WASHINGTON BUREAU — House Democrats today unveiled a health bill that includes provisions calling for a “public option,” a health insurance exchange, an employer mandate and appointment of a federal “health choices commissioner.”
Another noteworthy provision of the bill, H.R. 3200, “America’s Affordable Health Insurance Choices Act,” would place a 5.4% surtax on individuals and families with annual gross income exceeding $1 million.
Rep. Charles Rangel, D-N.Y., chairman of the House Ways and Means Committee, scheduled a committee vote on the bill for Thursday.
The House Education and Labor Committee and the House Energy and Commerce Committee also would have to vote on the bill before it could go to the House floor.
House leaders are hoping to pass a health bill before the House starts its month-long summer recess July 31.
Along with creating the public option and the insurance exchange, the bill would:
- Cut payments to Medicare Advantage starting in 2011, with payments to insurers in excess to those paid for fee-for-services plans to be based on a complex formula partially determined through creation of quality-of-service standards.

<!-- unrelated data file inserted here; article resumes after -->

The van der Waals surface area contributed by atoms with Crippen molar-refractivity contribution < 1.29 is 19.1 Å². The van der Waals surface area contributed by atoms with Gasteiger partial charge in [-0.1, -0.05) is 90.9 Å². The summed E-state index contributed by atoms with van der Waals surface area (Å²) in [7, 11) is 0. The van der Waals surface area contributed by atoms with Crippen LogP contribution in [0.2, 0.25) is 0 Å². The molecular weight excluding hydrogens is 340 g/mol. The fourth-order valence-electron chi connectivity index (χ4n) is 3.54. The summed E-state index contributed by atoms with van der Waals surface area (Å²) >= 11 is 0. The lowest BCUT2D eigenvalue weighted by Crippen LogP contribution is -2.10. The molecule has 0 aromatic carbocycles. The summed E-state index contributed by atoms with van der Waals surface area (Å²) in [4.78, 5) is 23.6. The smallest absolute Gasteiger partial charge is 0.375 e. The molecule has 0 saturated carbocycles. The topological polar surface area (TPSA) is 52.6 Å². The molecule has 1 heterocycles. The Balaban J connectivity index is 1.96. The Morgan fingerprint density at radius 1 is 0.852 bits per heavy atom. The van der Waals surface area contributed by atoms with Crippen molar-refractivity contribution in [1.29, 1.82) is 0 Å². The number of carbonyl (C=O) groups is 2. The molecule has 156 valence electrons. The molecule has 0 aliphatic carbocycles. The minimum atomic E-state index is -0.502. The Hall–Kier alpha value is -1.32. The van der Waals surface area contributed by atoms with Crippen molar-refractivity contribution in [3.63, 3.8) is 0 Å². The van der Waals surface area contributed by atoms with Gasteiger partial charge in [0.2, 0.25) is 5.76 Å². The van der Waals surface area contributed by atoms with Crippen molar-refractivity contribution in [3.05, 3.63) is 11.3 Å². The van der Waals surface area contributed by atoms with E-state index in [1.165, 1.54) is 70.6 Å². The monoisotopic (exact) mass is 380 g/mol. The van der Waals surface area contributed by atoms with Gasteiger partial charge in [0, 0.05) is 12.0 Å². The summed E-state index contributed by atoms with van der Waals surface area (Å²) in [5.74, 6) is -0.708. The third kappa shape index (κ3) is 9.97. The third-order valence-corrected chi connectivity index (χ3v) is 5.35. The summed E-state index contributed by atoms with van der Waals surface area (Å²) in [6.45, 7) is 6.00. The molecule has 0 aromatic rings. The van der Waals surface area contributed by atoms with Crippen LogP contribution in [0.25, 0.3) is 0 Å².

- Prohibit insurance companies from denying coverage based on pre-existing conditions, and it also would require all Americans to obtain health insurance. The bill would impose a tax on individuals who fail to buy health coverage.
- Scale back Medicare and Medicaid payments to hospitals and doctors.
In addition to imposing the 5.4% surtax on individuals and families with annual gross incomes exceeding $1 million, the bill would impose a 1% surtax on individuals and families with annual incomes between $350,000 and $500,000, and a 1.5% surtax on individuals and families with annual incomes between $500,000 and $1 million.
The surtax rates would increase to 2% in 2013 for taxpayers with annual incomes ranging from $350,000 to $500,000, and to 3% for taxpayers with annual incomes ranging from $500,000 to $1 million, unless the director of the White House Office of Management and Budget determined that other provisions of the bill had resulted in savings to the government of more than $150 billion, according to industry officials.
Rep. Mike Ross, D-Arkansas, issued a statement on behalf of a relatively conservative Democratic group, the Blue Dog Health Care Task Force, that says the group will try to hold growth in health care costs to the general inflation rate.
“The Blue Dogs are committed to passing health care reform,” Ross says. “However, reform that does not meet the president’s goal of substantially bringing down costs is not an option.”
House Republicans have asked the Democrats to slow action on health legislation efforts.
Rep. John Kline, R-Minn., the highest ranking Republican member of the House Education and Labor Committee, says Democrats “should pull back from their arbitrary deadlines for voting on an overhaul of our nation’s health care system and give members of Congress adequate time to fully assess the consequences of newly introduced legislation on jobs, small businesses, and the quality of health care in America.”